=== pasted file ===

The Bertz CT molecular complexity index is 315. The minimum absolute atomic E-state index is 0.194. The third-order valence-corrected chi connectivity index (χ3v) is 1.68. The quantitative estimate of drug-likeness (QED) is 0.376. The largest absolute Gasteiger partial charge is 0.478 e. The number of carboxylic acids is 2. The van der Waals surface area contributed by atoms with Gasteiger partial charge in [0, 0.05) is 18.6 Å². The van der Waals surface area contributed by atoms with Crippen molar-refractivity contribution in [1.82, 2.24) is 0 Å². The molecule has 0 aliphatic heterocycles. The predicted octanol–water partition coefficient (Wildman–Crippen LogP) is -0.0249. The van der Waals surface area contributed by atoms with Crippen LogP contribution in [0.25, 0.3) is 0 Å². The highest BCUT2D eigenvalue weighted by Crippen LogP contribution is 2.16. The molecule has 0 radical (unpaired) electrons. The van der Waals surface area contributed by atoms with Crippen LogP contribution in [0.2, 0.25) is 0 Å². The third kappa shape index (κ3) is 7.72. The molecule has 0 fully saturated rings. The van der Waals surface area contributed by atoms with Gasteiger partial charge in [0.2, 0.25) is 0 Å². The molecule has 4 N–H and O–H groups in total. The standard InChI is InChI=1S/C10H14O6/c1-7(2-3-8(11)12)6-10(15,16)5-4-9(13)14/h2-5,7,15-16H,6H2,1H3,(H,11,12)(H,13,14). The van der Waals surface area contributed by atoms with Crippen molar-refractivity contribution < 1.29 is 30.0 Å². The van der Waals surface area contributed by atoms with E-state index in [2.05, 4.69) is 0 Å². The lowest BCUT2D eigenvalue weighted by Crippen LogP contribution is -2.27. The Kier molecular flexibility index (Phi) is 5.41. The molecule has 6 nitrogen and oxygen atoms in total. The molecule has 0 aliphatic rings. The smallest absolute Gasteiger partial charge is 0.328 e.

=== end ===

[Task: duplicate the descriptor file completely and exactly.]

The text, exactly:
The Bertz CT molecular complexity index is 315. The minimum absolute atomic E-state index is 0.194. The third-order valence-corrected chi connectivity index (χ3v) is 1.68. The quantitative estimate of drug-likeness (QED) is 0.376. The largest absolute Gasteiger partial charge is 0.478 e. The number of carboxylic acids is 2. The van der Waals surface area contributed by atoms with Gasteiger partial charge in [0, 0.05) is 18.6 Å². The van der Waals surface area contributed by atoms with Crippen molar-refractivity contribution in [1.82, 2.24) is 0 Å². The molecule has 0 aliphatic heterocycles. The predicted octanol–water partition coefficient (Wildman–Crippen LogP) is -0.0249. The van der Waals surface area contributed by atoms with Crippen LogP contribution in [0.25, 0.3) is 0 Å². The highest BCUT2D eigenvalue weighted by Crippen LogP contribution is 2.16. The molecule has 0 radical (unpaired) electrons. The van der Waals surface area contributed by atoms with Crippen LogP contribution in [0.2, 0.25) is 0 Å². The third kappa shape index (κ3) is 7.72. The molecule has 0 fully saturated rings. The van der Waals surface area contributed by atoms with Gasteiger partial charge in [0.2, 0.25) is 0 Å². The molecule has 4 N–H and O–H groups in total. The standard InChI is InChI=1S/C10H14O6/c1-7(2-3-8(11)12)6-10(15,16)5-4-9(13)14/h2-5,7,15-16H,6H2,1H3,(H,11,12)(H,13,14). The van der Waals surface area contributed by atoms with Crippen molar-refractivity contribution < 1.29 is 30.0 Å². The van der Waals surface area contributed by atoms with E-state index in [2.05, 4.69) is 0 Å². The lowest BCUT2D eigenvalue weighted by Crippen LogP contribution is -2.27. The Kier molecular flexibility index (Phi) is 5.41. The molecule has 6 nitrogen and oxygen atoms in total. The molecule has 0 aliphatic rings. The smallest absolute Gasteiger partial charge is 0.328 e.